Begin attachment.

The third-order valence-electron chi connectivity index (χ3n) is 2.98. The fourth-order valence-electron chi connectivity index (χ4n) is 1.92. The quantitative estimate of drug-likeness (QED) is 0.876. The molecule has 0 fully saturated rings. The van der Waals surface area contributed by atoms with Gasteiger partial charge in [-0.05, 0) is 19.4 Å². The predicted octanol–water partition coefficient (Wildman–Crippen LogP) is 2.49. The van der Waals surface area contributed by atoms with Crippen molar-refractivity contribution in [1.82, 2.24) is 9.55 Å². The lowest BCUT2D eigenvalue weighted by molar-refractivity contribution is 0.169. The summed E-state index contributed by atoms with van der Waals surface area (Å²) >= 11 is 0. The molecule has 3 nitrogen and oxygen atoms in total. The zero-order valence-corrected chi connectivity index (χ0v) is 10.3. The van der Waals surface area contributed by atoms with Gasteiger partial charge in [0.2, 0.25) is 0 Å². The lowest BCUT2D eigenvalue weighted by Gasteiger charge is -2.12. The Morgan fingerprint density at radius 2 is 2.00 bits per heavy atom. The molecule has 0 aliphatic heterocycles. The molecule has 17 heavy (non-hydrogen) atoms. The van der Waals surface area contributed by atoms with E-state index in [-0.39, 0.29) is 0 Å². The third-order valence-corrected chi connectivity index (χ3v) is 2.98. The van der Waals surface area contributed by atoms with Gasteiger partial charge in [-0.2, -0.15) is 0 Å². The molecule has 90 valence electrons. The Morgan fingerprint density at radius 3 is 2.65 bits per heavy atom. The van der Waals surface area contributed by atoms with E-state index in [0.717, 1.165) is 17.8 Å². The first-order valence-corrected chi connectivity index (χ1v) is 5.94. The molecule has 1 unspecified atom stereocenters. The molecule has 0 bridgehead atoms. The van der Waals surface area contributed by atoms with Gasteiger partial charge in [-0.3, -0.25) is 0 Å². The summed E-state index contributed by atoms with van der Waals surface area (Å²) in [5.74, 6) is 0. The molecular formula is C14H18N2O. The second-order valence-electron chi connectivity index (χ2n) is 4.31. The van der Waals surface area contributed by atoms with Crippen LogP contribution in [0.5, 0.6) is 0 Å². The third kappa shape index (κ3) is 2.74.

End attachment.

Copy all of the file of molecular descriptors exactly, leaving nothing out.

The third-order valence-electron chi connectivity index (χ3n) is 2.98. The fourth-order valence-electron chi connectivity index (χ4n) is 1.92. The quantitative estimate of drug-likeness (QED) is 0.876. The molecule has 0 fully saturated rings. The van der Waals surface area contributed by atoms with Gasteiger partial charge in [-0.05, 0) is 19.4 Å². The predicted octanol–water partition coefficient (Wildman–Crippen LogP) is 2.49. The van der Waals surface area contributed by atoms with Crippen molar-refractivity contribution in [1.82, 2.24) is 9.55 Å². The lowest BCUT2D eigenvalue weighted by molar-refractivity contribution is 0.169. The summed E-state index contributed by atoms with van der Waals surface area (Å²) >= 11 is 0. The molecule has 3 nitrogen and oxygen atoms in total. The zero-order valence-corrected chi connectivity index (χ0v) is 10.3. The van der Waals surface area contributed by atoms with Gasteiger partial charge in [0.2, 0.25) is 0 Å². The lowest BCUT2D eigenvalue weighted by Gasteiger charge is -2.12. The Morgan fingerprint density at radius 2 is 2.00 bits per heavy atom. The molecule has 0 aliphatic heterocycles. The molecule has 17 heavy (non-hydrogen) atoms. The van der Waals surface area contributed by atoms with E-state index in [-0.39, 0.29) is 0 Å². The third-order valence-corrected chi connectivity index (χ3v) is 2.98. The van der Waals surface area contributed by atoms with Gasteiger partial charge in [-0.2, -0.15) is 0 Å². The molecule has 90 valence electrons. The Morgan fingerprint density at radius 3 is 2.65 bits per heavy atom. The van der Waals surface area contributed by atoms with E-state index in [0.717, 1.165) is 17.8 Å². The first-order valence-corrected chi connectivity index (χ1v) is 5.94. The molecule has 1 unspecified atom stereocenters. The molecule has 0 bridgehead atoms. The van der Waals surface area contributed by atoms with Gasteiger partial charge in [-0.3, -0.25) is 0 Å². The summed E-state index contributed by atoms with van der Waals surface area (Å²) in [5.74, 6) is 0. The molecular formula is C14H18N2O. The second-order valence-electron chi connectivity index (χ2n) is 4.31. The van der Waals surface area contributed by atoms with Crippen LogP contribution in [0.5, 0.6) is 0 Å². The third kappa shape index (κ3) is 2.74.